Also, still a valid hint - set the number of encoding threads a bit higher than your machine has physical cores. For my 24core machine, I typically set something like 28-36 encoding threads. You will hear the difference by listening to your fan speed ;-) Don't overdo it, it may slow down if using way too many threads, and also need a lot more memory (especially when doing 4k).

Do you read and write from/to the QNAP during encoding? That will put even more load on the network interfaces. If your MacPro has two separate network interfaces, use one towards the QNAP, and the other towards the encoding servers. Or add a 10G card to it. Oh, I see, there seems to be a 10G card in the PowerMac.

You may also try a local encode on the MacPro SSD, omitting the NAS traffic. You probably need to play through a few scenarios to find the sweet spot for your config.

- Carsten

rlsound
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Joined: Sat Dec 30, 2017 7:12 pm

Re: Encode Server Farm Optimization

Post by rlsound » Sun Jun 09, 2019 11:05 pm

Hi Bill,

With your Xeon rigs, I would check the bios to make sure all the cores are running. If they are ex-enterprise machines, I've read that they turn them down for whatever reason.

Next, check to see if you have a fresh version of Ubuntu 18.04.2 LTS installed. Then update the kernel using ukuu to 4.19.46. This is the official LTS kernel for linux.

Then, check to see where the CPU governor is set and make sure to turn it off and activate Turbo Boost ( if your CPUs support that ).

When I had to re-do our Ubuntu box a few weeks ago due to a login problem, I did all these and managed to squeeze extra FPS out of the system than that was noted before.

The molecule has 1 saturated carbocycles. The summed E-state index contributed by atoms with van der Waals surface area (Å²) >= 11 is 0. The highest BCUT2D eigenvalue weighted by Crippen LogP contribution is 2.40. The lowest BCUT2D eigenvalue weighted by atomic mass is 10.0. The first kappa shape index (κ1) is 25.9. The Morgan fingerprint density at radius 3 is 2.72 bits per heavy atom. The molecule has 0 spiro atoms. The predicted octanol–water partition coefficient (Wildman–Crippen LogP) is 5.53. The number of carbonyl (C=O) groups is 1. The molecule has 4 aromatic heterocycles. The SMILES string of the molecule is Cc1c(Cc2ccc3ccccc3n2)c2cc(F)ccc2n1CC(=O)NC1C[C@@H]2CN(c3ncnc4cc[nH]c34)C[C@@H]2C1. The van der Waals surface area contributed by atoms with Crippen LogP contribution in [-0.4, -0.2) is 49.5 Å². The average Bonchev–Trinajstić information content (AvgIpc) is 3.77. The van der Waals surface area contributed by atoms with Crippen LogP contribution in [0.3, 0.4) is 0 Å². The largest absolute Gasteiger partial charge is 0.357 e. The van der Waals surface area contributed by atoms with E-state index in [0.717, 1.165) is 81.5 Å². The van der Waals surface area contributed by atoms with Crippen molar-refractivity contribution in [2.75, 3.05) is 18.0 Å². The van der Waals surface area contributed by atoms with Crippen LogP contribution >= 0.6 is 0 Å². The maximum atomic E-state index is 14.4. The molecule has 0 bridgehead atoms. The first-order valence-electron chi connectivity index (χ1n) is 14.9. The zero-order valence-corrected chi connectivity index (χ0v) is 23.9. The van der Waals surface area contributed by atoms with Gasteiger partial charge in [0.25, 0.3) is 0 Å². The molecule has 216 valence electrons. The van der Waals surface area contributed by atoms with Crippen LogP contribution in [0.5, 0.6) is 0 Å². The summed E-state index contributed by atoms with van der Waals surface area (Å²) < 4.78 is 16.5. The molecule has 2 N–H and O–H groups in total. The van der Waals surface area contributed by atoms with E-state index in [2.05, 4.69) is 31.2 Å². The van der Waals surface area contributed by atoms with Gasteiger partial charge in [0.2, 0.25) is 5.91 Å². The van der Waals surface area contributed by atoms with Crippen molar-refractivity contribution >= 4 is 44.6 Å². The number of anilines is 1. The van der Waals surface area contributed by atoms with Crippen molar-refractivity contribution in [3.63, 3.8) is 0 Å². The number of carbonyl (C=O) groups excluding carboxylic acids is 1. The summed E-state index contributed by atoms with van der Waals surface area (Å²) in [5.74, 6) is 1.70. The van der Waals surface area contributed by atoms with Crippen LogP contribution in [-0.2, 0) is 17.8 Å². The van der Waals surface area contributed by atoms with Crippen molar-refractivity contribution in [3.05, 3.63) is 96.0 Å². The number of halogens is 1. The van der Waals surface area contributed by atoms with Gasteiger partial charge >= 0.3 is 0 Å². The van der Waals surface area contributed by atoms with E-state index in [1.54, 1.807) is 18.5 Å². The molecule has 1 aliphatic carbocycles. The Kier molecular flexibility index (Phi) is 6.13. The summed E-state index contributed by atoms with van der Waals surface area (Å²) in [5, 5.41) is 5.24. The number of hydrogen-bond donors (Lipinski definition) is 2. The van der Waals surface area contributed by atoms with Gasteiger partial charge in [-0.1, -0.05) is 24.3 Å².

You can installed htop and monitor the threads that are active. If running dcp-o-matic with the thread count set to maximum, it should show that all the threads are running close to 100%.

Carsten
Posts: 1358
Joined: Tue Apr 15, 2014 9:11 pm
Location: Germany

Re: Encode Server Farm Optimization

Post by Carsten » Mon Jun 10, 2019 10:33 am

Also, the log in the project directory will show wether DCP-o-matic has detected all (local) cores:

Fri 17 May 15:55:37 2019: DCP-o-matic built in optimised mode.
Fri 17 May 15:55:37 2019: libdcp built in optimised mode.
Fri 17 May 15:55:37 2019: Built for 64-bit
Fri 17 May 15:55:37 2019: CPU: Intel(R) Core(TM) i7-3615QM CPU @ 2.30GHz, 8 processors

The 'processors' value will include physical cores, in this case, it is a 4coreHT CPU.

But I guess there are similar options using standard linux shell commands. The log will only be created on a machine running DCP-o-matic main, not on the encode servers.

I'd still like to learn about the exact CPU types from Bill, as that makes it possible to compute the best-case performance of such a set up, so you know there is room for improvement or not.

- Carsten